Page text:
Flak towers (German: Flaktürme) were eight complexes of large, above-ground, anti-aircraft gun blockhouse towers constructed by Nazi Germany in the cities of Berlin (3), Hamburg (2), and Vienna (3) from 1940 onwards. The towers were operated by the Luftwaffe to defend against Allied strategic air raids against these cities during World War II. They also served as air-raid shelters for tens of thousands of local civilians.
Flakturm III – Humboldthain, Berlinhttps://en.wikipedia.org/wiki/Flak_tower#Flakturm_III_%E2%80%93_Humboldthain,_Berlin
The third of the first generation flak towers was built at Humboldthain The G-Tower was partially demolished after the war; one side remains visible. The interior can be visited. The L-Tower was partially demolished after the war; some walls remain visible.
And in German, with some slightly different information:
Von Oktober 1941 bis April 1942 wurde ein weiterer Flakturm (unter Einbeziehung zahlreicher Zwangsarbeiter) im Volkspark Humboldthain mit zugehörigem Leitbunker gebaut. Diese wurden nach dem Krieg bis Mai 1948 von den französischen Truppen ebenfalls mehrfach gesprengt und mit Trümmern überdeckt. Da die am Berg vorbeiführende Bahnstrecke der Ringbahn nicht beschädigt werden durfte, ist der nördliche Teil des Bunkers aber noch heute sichtbar und im Rahmen einer Tour des Vereins Berliner Unterwelten begehbar.
This involved a walk through a rather lovely park with a rose garden. I saw this squirrel watching me.
We seemed to be on fairly flat land but of course the Flak tower was built on a hillock – which loomed in front of us suddenly through the trees.
We had to go up a lot of steps but then suddenly found ourselves with a view to the north over Gesundbrunnen (directly below us).
This plaque was in the centre of the highest tower. Made me think of a Star Trek badge.
There was lots of graffiti around which is disappointing, but also lots of random people just visiting.
We could look down onto the rose garden.
We went to the local Gesundbrunnen railway station to buy some lunch and then decided to do some more bus and tram journeys and ended up in Bernauer Straße where there is a very extensive Berlin Wall memorial.
I was very impressed that they already had an information section on borders in the time of Corona.
And the info board below had this thought-provoking quote:
Wir überlassen 20.000 Menschen der Hölle von Moria, wo sie frierern, dürsten und hungern. Aber wir holen 40.000 Menschen aus Rumänien, damit unser Spargel nicht verrotet.https://www.twitterperlen.de/die-wuerde-des-spargels/
My very poor translation of the above is: “We abandon 20,000 people to the hell of Moria [a Greek refugee camp], where they are cold, thirsty and hungry. But we fetch 40,000 people from Romania so that our asparagus doesn’t rot.”
The former route of the wall has a lot of these metal poles to mark it out.
Although there are still some sections of wall remaining.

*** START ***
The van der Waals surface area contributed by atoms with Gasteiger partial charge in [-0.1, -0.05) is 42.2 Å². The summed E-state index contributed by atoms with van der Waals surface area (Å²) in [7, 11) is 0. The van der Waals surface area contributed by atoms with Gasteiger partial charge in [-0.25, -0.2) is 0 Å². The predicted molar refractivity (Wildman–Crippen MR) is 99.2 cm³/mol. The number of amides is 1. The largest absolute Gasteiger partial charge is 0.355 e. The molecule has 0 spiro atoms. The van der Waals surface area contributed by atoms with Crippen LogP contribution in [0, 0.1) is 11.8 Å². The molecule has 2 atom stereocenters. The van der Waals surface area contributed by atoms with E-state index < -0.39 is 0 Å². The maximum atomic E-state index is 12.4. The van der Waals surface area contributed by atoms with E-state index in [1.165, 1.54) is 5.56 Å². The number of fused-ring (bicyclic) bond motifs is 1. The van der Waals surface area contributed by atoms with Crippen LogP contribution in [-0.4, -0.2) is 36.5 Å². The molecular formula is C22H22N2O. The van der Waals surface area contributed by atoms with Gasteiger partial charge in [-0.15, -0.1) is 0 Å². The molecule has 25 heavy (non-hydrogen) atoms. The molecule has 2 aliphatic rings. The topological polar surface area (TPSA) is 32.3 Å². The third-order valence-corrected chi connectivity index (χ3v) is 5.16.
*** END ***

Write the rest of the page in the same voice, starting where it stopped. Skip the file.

It was now time for a tea and cake break.
It was an interesting day doing lots of bus and tram travel. You see a lot more than when you use the underground, and the buses come very regularly (we rarely had to wait more than five minutes) but it can sometimes be a challenge to find the correct bus stop!
We went back to our hotel for an evening meal – we ate in the apartment on three evenings, partly to save money and also because we had eaten so much during the day we didn’t need a full meal. Here we are having salad half al-fresco.
But after our evening salads in our apartment we went out for ice cream. And photography.
There was a lot more security at the Reichstag than when I was there last time.
We walked along the Spree and saw glass panels which have the German Grundgesetz (constitution/basic law) etched onto them.
Klaus found this extremely moving, reading the basic laws of the country, and remarked how privileged we are to live in a country with this as its basic law.
Here are two of them, for those who have not read it, which especially spoke to me:
Artikel 1: (1) Die Würde des Menschen ist unantastbar. Sie zu achten und zu schützen ist Verpflichtung aller staatlichen Gewalt.(2) Das Deutsche Volk bekennt sich darum zu unverletzlichen und unveräußerlichen Menschenrechten als Grundlage jeder menschlichen Gemeinschaft, des Friedens und der Gerechtigkeit in der Welt. / (1) Human dignity shall be inviolable. To respect and protect it shall be the duty of all state authority. (2) The German people therefore acknowledge inviolable and inalienable human rights as the basis of every community, of peace and of justice in the world.
Artikel 3: (1) Alle Menschen sind vor dem Gesetz gleich.(2) Männer und Frauen sind gleichberechtigt. Der Staat fördert die tatsächliche Durchsetzung der Gleichberechtigung von Frauen und Männern und wirkt auf die Beseitigung bestehender Nachteile hin.(3) Niemand darf wegen seines Geschlechtes, seiner Abstammung, seiner Rasse, seiner Sprache, seiner Heimat und Herkunft, seines Glaubens, seiner religiösen oder politischen Anschauungen benachteiligt oder bevorzugt werden. Niemand darf wegen seiner Behinderung benachteiligt werden. / (1) All persons shall be equal before the law. (2) Men and women shall have equal rights. The state shall promote the actual implementation of equal rights for women and men and take steps to eliminate disadvantages that now exist. (3) No person shall be favoured or disfavoured because of sex, parentage, race, language, homeland and origin, faith or religious or political opinions. No person shall be disfavoured because of disability.